In the coming days, many will no doubt tout Sandra Day O'Connor as the pioneering first female Supreme Court justice. Most will point to her importance as the pivotal middle justice on a divided court. And some will accuse her of squandering her influence by not articulating and hewing to a unified theory of the law of their liking. In all this, the pundits may well be right in the description, but many will be wrong in ascribing merit or blame. Justice O'Connor is, quite simply, a great judge.

In 1995 I and my three co-clerks to O'Connor engaged in a heated discussion over some small point of law whose importance seemed transcendental at the time. This was the mother of all debates, several days of intense silences punctuated by heated discussions. The justice knew, of course, having carried awkward luncheon conversations and having interrupted several of our closed-door shouting matches. But she let us continue without intervention. The next morning, she handed us a two-page draft opinion -- concisely crafted, beautifully written and articulating a clear answer based on her writings and intimations in previous cases. Each of us combatants saw our conflicting points considered, answered or accommodated in her elegant draft. All that was left to do was to check the spelling, fill in the citations and go on with our coffee.

That example encapsulates O'Connor's approach to her work.

Without fanfare she hones her craft, deciding individual cases, answering concrete questions and in the process providing clear and enduring answers to the most important questions of the day.

Take, for example, the recent cases articulating the division of governmental power between state and federal governments. For more than 50 years, the constitutional enumeration of (and therefore implicit limitation of) the powers of the federal government went unheeded. On the Supreme Court, O'Connor spent over a decade dissenting from what she considered the court's abdication of its constitutional responsibility to rein in Congress. The justices agreed in 1995 and placed limits on Congress's power to regulate interstate commerce. O'Connor takes these limits so seriously that last month, contrary to her law-and-order instincts, she voted against federal authority, in the name of commerce, to prohibit in-state marijuana possession.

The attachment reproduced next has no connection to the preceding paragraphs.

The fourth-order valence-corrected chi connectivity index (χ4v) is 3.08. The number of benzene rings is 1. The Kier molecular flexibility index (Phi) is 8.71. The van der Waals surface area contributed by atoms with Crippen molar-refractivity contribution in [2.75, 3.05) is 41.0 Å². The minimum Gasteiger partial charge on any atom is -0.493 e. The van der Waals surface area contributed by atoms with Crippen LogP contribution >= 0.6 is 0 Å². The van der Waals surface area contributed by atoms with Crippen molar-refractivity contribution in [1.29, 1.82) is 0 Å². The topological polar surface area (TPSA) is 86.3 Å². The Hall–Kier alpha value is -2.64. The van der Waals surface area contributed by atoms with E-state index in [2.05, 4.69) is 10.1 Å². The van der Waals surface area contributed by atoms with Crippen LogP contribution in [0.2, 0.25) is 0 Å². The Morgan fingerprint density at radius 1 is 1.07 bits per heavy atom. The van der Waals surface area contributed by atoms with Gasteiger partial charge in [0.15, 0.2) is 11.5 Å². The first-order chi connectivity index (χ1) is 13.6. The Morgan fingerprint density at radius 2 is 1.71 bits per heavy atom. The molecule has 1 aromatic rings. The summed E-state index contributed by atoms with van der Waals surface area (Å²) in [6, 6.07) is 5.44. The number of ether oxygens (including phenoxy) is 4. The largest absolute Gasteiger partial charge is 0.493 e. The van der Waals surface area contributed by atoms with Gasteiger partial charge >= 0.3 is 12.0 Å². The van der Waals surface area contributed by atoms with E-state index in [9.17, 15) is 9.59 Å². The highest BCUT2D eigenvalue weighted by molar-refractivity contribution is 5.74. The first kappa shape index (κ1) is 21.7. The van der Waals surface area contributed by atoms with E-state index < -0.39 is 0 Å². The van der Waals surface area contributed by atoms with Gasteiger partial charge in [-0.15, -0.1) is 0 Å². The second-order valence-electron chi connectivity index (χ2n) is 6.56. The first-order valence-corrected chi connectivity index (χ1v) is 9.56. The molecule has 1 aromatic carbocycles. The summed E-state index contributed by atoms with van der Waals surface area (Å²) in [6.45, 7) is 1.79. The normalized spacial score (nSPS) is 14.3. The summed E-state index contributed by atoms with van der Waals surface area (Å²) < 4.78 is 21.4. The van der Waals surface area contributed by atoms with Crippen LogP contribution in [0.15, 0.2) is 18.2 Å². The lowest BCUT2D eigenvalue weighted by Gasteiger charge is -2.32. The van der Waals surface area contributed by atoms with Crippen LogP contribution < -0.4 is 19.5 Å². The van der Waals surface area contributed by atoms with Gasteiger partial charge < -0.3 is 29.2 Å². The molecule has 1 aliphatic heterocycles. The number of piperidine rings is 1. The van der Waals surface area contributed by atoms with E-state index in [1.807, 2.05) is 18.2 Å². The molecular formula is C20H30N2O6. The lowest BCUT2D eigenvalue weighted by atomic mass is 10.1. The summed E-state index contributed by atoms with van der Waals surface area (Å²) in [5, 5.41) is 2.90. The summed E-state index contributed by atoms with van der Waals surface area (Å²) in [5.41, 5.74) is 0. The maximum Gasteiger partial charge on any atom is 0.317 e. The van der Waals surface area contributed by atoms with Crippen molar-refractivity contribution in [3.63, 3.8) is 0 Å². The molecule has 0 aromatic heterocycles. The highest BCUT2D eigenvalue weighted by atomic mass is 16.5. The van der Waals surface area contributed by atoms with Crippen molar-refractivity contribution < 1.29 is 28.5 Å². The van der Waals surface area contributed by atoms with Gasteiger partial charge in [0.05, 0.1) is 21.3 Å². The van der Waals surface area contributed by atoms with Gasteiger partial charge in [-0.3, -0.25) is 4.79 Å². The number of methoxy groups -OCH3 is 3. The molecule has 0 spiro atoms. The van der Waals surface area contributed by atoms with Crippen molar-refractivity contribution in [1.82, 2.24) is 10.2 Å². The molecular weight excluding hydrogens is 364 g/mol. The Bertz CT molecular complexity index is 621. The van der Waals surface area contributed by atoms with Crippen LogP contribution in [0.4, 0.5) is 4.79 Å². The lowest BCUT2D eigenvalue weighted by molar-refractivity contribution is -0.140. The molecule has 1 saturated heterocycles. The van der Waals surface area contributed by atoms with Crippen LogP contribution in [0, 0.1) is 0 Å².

Given her leadership, many were surprised when O'Connor in recent years voted to affirm Congress's power to regulate family leave policies and access to courthouses. But her votes were perfectly consistent, because these latter cases dealt not with Congress's power to regulate commerce but rather with its separate authority to redress disability and gender discrimination. They are surprising only to those who would view O'Connor through the lens of a states' rights ideologue or a lazy pundit.

Likewise, O'Connor has decried the tendency to adopt a grand unified theory of church-state relations. Instead, she reads the Constitution as prohibiting governmental actions that a reasonable observer would construe as endorsing religious beliefs. This is no "I know it when I see it" test. Rather, it relies on a common legal standard, the reasonable objective person, to guide decisions in concrete cases according to their facts.

Last year O'Connor brought her practical brilliance to bear on the most interesting and vexing current question of constitutional law, military detention of enemy combatants in the war against terrorism. Structural purists would perhaps prefer Justice Clarence Thomas's categorical reliance on the president's exclusive power to wage war. And human rights advocates no doubt cheered Justice John Paul Stevens's characterization of executive detention as akin to mild torture.

O'Connor, however, wrote the controlling opinion for the court, which recognized the president's wartime power to detain enemy combatants who would kill American soldiers and civilians. But even in war there is law, and due process requires that the president afford combatants with some opportunity to challenge their detention before an impartial tribunal. She is mindful that generals fight war, not judges and lawyers, and she prescribed procedures that deferred to military judgment and necessities.

I could go on and identify Justice O'Connor's indelible stamp in every area of the law spanning property rights, race relations, privacy, employment contracts, retirement benefits and so on. But that would be missing the point of her life, work and worth. She is not a crusader, a reformer or a philosopher. She has always tried to be a good judge, and by succeeding she has been a pioneer, sage and icon.

The writer, a former law clerk to Justice Sandra Day O'Connor, teaches law at Georgetown University.